Good lord, the quality of the music in this series is insane. How they managed to sound like such a large orchestra, when many other contemporary shows felt so thin. Gerald Fried was scoring a lot of "Man from UNCLE" episodes at about the same time and they always sounded like 4 guys in a garage.
     
  19. Grant

    Grant Commodore Commodore

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    So true. Amazing music. We were so lucky that the series we all love so much has such fantastic iconic music.
     
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  20. Methuselah Flint

    Methuselah Flint Fleet Captain Fleet Captain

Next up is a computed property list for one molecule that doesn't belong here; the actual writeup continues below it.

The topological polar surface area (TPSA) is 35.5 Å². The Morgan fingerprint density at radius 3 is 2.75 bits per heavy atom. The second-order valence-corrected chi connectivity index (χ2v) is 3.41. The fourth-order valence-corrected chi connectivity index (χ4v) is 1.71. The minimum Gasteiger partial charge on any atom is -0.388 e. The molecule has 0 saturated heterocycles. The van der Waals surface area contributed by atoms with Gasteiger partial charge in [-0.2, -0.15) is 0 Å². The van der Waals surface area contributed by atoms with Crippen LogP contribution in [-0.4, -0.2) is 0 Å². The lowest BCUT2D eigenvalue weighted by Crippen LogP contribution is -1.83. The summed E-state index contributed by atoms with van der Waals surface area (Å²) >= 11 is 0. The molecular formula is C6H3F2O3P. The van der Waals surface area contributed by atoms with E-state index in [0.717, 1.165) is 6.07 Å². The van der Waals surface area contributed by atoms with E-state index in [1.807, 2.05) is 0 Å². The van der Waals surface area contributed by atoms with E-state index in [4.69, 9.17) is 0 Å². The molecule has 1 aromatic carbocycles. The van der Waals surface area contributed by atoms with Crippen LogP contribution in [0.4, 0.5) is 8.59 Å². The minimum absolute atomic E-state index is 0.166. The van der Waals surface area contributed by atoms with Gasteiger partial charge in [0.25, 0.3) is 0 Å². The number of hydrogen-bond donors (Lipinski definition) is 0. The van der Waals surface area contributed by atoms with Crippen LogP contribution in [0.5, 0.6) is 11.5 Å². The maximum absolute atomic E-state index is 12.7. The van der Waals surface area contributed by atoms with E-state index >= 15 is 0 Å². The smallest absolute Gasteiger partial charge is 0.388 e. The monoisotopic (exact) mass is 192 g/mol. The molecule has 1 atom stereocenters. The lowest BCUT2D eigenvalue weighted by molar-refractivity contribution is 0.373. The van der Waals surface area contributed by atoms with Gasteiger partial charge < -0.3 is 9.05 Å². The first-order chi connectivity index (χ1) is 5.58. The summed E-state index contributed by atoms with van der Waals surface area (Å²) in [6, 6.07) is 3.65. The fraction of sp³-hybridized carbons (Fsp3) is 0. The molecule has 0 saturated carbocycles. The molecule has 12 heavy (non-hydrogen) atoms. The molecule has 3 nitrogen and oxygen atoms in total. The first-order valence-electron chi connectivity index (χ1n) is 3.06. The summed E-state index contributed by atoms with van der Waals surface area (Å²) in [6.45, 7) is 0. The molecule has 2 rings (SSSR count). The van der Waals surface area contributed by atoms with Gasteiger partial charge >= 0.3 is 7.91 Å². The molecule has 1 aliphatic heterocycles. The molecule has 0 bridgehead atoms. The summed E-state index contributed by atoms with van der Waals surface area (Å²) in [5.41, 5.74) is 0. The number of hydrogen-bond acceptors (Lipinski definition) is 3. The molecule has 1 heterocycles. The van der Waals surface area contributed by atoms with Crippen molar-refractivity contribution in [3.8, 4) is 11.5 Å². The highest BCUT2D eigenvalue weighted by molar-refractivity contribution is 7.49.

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    Yes, not only is By Any Other Name a very third season episode in itself, it's very late into season two, and like you say, moments such as when Uhura etc are miniaturised, are used many times, and perhaps more appropriately in the third season. Indeed, when I was a boy, I thought that the aforementioned cue was a third season specific cue, belonging probably from Spock's Brain. It was only much later when I was able to watch By Any Other Name, that I realised it was a season two cue!